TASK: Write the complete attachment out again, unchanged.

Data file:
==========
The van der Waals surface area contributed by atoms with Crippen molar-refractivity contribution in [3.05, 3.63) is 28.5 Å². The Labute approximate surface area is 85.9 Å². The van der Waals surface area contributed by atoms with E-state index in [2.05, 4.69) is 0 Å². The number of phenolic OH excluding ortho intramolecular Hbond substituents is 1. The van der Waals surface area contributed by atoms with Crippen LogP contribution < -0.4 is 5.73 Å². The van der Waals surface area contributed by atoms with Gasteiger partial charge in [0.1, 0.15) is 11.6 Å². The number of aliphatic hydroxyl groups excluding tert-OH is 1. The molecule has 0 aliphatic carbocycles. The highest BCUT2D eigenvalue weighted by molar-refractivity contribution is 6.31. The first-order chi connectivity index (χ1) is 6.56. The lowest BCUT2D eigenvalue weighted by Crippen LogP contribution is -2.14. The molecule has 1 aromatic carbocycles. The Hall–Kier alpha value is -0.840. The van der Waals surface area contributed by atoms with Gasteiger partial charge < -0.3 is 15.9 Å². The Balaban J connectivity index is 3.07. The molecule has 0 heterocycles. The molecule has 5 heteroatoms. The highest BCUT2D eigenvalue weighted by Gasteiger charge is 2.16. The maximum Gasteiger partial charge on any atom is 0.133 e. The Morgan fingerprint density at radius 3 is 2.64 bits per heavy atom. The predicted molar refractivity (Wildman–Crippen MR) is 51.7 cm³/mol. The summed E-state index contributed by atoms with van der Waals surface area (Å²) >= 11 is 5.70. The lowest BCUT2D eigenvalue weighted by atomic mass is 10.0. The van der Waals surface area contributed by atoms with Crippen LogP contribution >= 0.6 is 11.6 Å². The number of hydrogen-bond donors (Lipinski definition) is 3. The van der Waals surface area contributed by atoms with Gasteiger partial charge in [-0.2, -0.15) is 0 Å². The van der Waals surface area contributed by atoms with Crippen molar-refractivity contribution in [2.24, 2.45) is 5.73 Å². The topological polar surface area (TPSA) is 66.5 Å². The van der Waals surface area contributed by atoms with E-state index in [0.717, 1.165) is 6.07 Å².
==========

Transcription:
The van der Waals surface area contributed by atoms with Crippen molar-refractivity contribution in [3.05, 3.63) is 28.5 Å². The Labute approximate surface area is 85.9 Å². The van der Waals surface area contributed by atoms with E-state index in [2.05, 4.69) is 0 Å². The number of phenolic OH excluding ortho intramolecular Hbond substituents is 1. The van der Waals surface area contributed by atoms with Crippen LogP contribution < -0.4 is 5.73 Å². The van der Waals surface area contributed by atoms with Gasteiger partial charge in [0.1, 0.15) is 11.6 Å². The number of aliphatic hydroxyl groups excluding tert-OH is 1. The molecule has 0 aliphatic carbocycles. The highest BCUT2D eigenvalue weighted by molar-refractivity contribution is 6.31. The first-order chi connectivity index (χ1) is 6.56. The lowest BCUT2D eigenvalue weighted by Crippen LogP contribution is -2.14. The molecule has 1 aromatic carbocycles. The Hall–Kier alpha value is -0.840. The van der Waals surface area contributed by atoms with Gasteiger partial charge < -0.3 is 15.9 Å². The Balaban J connectivity index is 3.07. The molecule has 0 heterocycles. The molecule has 5 heteroatoms. The highest BCUT2D eigenvalue weighted by Gasteiger charge is 2.16. The maximum Gasteiger partial charge on any atom is 0.133 e. The Morgan fingerprint density at radius 3 is 2.64 bits per heavy atom. The predicted molar refractivity (Wildman–Crippen MR) is 51.7 cm³/mol. The summed E-state index contributed by atoms with van der Waals surface area (Å²) >= 11 is 5.70. The lowest BCUT2D eigenvalue weighted by atomic mass is 10.0. The van der Waals surface area contributed by atoms with Crippen LogP contribution >= 0.6 is 11.6 Å². The number of hydrogen-bond donors (Lipinski definition) is 3. The van der Waals surface area contributed by atoms with Gasteiger partial charge in [-0.2, -0.15) is 0 Å². The van der Waals surface area contributed by atoms with Crippen molar-refractivity contribution in [2.24, 2.45) is 5.73 Å². The topological polar surface area (TPSA) is 66.5 Å². The van der Waals surface area contributed by atoms with E-state index in [0.717, 1.165) is 6.07 Å².